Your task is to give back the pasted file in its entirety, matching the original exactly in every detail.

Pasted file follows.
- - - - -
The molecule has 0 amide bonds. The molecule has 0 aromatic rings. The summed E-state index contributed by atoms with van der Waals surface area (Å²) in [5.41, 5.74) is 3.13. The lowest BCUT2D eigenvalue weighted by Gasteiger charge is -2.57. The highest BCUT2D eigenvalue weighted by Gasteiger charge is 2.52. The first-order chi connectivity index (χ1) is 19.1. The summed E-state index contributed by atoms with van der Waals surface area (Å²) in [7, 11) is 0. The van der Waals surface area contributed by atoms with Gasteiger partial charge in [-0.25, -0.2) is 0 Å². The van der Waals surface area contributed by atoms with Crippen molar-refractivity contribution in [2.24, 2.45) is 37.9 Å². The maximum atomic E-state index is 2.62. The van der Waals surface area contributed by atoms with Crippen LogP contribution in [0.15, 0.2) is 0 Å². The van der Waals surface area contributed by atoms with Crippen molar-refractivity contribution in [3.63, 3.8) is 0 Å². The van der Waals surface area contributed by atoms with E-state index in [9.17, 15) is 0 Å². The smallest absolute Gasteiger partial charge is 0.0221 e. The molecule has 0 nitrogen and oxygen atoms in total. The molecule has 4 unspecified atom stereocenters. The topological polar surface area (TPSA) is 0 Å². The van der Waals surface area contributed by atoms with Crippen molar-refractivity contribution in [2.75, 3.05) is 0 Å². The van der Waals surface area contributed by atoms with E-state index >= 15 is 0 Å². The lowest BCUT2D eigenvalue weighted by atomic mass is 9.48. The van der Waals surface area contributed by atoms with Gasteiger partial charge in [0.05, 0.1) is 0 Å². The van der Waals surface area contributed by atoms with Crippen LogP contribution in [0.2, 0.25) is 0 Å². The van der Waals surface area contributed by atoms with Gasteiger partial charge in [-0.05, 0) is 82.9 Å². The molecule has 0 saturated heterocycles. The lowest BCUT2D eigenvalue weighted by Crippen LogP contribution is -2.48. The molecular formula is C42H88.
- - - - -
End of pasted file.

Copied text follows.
The molecule has 0 amide bonds. The molecule has 0 aromatic rings. The summed E-state index contributed by atoms with van der Waals surface area (Å²) in [5.41, 5.74) is 3.13. The lowest BCUT2D eigenvalue weighted by Gasteiger charge is -2.57. The highest BCUT2D eigenvalue weighted by Gasteiger charge is 2.52. The first-order chi connectivity index (χ1) is 19.1. The summed E-state index contributed by atoms with van der Waals surface area (Å²) in [7, 11) is 0. The van der Waals surface area contributed by atoms with Gasteiger partial charge in [-0.25, -0.2) is 0 Å². The van der Waals surface area contributed by atoms with Crippen molar-refractivity contribution in [2.24, 2.45) is 37.9 Å². The maximum atomic E-state index is 2.62. The van der Waals surface area contributed by atoms with Crippen LogP contribution in [0.15, 0.2) is 0 Å². The van der Waals surface area contributed by atoms with Crippen molar-refractivity contribution in [3.63, 3.8) is 0 Å². The van der Waals surface area contributed by atoms with E-state index in [9.17, 15) is 0 Å². The smallest absolute Gasteiger partial charge is 0.0221 e. The molecule has 0 nitrogen and oxygen atoms in total. The molecule has 4 unspecified atom stereocenters. The topological polar surface area (TPSA) is 0 Å². The van der Waals surface area contributed by atoms with Crippen molar-refractivity contribution in [2.75, 3.05) is 0 Å². The van der Waals surface area contributed by atoms with E-state index >= 15 is 0 Å². The lowest BCUT2D eigenvalue weighted by atomic mass is 9.48. The van der Waals surface area contributed by atoms with Gasteiger partial charge in [0.05, 0.1) is 0 Å². The van der Waals surface area contributed by atoms with Crippen LogP contribution in [0.2, 0.25) is 0 Å². The van der Waals surface area contributed by atoms with Gasteiger partial charge in [-0.05, 0) is 82.9 Å². The molecule has 0 saturated heterocycles. The lowest BCUT2D eigenvalue weighted by Crippen LogP contribution is -2.48. The molecular formula is C42H88.